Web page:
Sunday, August 30, 2009

Patience is a Virtue (I'm still working on it)

As the title implies I've needed more than my usual dose of patience lately ... this entry was from 2 weeks ago and between my technology struggles and receiving our household goods shipment my patience has been tried mightily at times. As Jeff says "my patience bucket is empty." Perhaps I need to look into the teachings of Buddha ...

Sunday, August 17th

It has been a bit of a quiet week here as we’ve continued to tread water while we await our household goods. So what do we do without our things … lots and lots of reading, we play Uno and we’re currently working on the hardest darn jigsaw puzzle we’ve ever had (I’m not sure we’re ever going to finish this one – it’s 1000 pieces and there are only 2 shapes, I’m not kidding). It has been nearly 10 weeks since we’ve seen our things and when you do without all that you take for granted on a daily basis it certainly makes you consider what’s the essence of your belongings. But it appears that our wait is nearly over, we finally received word that our things will arrive Monday. So we’re all happy – Jeff hasn’t seen our things since December 17th when he left the states and he says the thing he’s missed the most was our bed. For me it comes down to 3 items our Cuisinart Grind and Brew (I so can’t wait for a decent cup of coffee in the morning), our bed and finally my Dansko’s (because I have come to loathe my athletic shoes that I’ve worn everywhere for the last 3 weeks – and the one thing you really need here are some really fabulous walking shoes). For Walker it’s the computer – he’s already volunteered to set it up for me tomorrow – I’m guessing he has ulterior motives and wants first dibs on playing Civilization. For Wrenn it’s “Nana’s” wicker daybed (probably the most fought over reading spot in our house), some good lamps to read by and our comfortable sofa. And for Mitchell it was the sofa and the computer.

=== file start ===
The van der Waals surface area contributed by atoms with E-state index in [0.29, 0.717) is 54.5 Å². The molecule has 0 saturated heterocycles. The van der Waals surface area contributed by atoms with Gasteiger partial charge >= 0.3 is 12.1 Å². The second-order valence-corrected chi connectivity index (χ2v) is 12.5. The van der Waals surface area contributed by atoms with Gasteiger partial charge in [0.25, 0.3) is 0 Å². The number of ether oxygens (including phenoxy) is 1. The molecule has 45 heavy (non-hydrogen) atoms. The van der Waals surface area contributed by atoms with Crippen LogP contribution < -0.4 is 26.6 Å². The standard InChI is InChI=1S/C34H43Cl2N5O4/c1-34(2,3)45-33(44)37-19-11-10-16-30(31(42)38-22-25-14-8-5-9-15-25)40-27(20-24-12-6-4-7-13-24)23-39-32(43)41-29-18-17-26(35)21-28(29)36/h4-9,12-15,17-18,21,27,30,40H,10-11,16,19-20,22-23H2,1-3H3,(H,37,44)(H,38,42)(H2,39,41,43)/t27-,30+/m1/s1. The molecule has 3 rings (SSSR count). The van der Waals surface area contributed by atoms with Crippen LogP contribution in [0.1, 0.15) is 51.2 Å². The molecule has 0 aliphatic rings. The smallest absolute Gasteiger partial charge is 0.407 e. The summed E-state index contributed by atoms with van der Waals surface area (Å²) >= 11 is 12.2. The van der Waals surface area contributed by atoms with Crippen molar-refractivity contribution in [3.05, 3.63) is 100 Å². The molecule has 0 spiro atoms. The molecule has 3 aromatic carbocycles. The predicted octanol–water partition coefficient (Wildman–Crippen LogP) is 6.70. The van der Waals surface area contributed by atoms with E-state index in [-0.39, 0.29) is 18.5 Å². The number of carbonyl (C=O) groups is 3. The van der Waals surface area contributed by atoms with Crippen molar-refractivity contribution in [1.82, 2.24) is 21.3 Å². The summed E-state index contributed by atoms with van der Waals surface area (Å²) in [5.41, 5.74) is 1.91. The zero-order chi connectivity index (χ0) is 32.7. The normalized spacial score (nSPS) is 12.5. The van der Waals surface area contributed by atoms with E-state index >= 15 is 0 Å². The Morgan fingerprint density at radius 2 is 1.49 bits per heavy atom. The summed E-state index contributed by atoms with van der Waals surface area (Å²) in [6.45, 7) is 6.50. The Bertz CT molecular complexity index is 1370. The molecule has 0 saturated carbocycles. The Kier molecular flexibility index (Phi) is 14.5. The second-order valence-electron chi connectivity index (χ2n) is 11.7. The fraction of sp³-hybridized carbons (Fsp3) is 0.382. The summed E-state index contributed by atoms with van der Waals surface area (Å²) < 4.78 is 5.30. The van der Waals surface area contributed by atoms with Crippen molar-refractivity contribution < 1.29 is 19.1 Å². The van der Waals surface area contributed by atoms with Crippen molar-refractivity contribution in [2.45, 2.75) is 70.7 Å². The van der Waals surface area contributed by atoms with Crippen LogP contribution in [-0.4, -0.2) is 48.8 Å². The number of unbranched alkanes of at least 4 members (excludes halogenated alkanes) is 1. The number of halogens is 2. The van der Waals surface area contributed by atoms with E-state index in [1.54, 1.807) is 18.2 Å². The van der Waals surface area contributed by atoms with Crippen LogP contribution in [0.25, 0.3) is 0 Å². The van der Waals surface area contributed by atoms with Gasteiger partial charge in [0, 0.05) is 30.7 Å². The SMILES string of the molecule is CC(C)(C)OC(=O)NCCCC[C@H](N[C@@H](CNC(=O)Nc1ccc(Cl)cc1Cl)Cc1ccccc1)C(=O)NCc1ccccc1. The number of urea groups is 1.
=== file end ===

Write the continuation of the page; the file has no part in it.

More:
We did manage to go make another trip back to Kamakura on Saturday. This week is the week of O-bon – where families all over Japan travel back to their ancestors’ homes. The streets of Kamakura were packed. We fought our way up to nearly the end of the shopping district to finally find ourselves a chopstick shop so that we could all choose our individual chopsticks. After much deliberation over length, weight in the hand, pattern/color, we walked away with 5 pairs of chopsticks. We could all use a bit more practice at home before making any more chopstick gaffes in restaurants – there is an etiquette to follow re: chopstick use, but I’ll save that one for another entry.

After the chopsticks and a visit to another ice cream shop – no baked sweet potato at this one so I tried the green tea – we headed to see the Great Buddha or Daibutsu, outside of Kamakura. This cast-in-bronze statue is the second largest monumental Buddha in Japan and was started in 1252. For more information on this historic site visit:

Recommended Reading

Untangling My Chopsticks by Victoria Abbott Riccardi. A nice, easy read about one woman’s journey in Kyoto for a year to study kaiseki, the refined form of cooking that accompanies the formal Japanese tea ceremony. If you plan to come to Japan and participate in a traditional tea ceremony this is a must read – it not only gives the history of the ceremony but helps the reader understand all the nuances and symbolism behind this centuries old ceremony.

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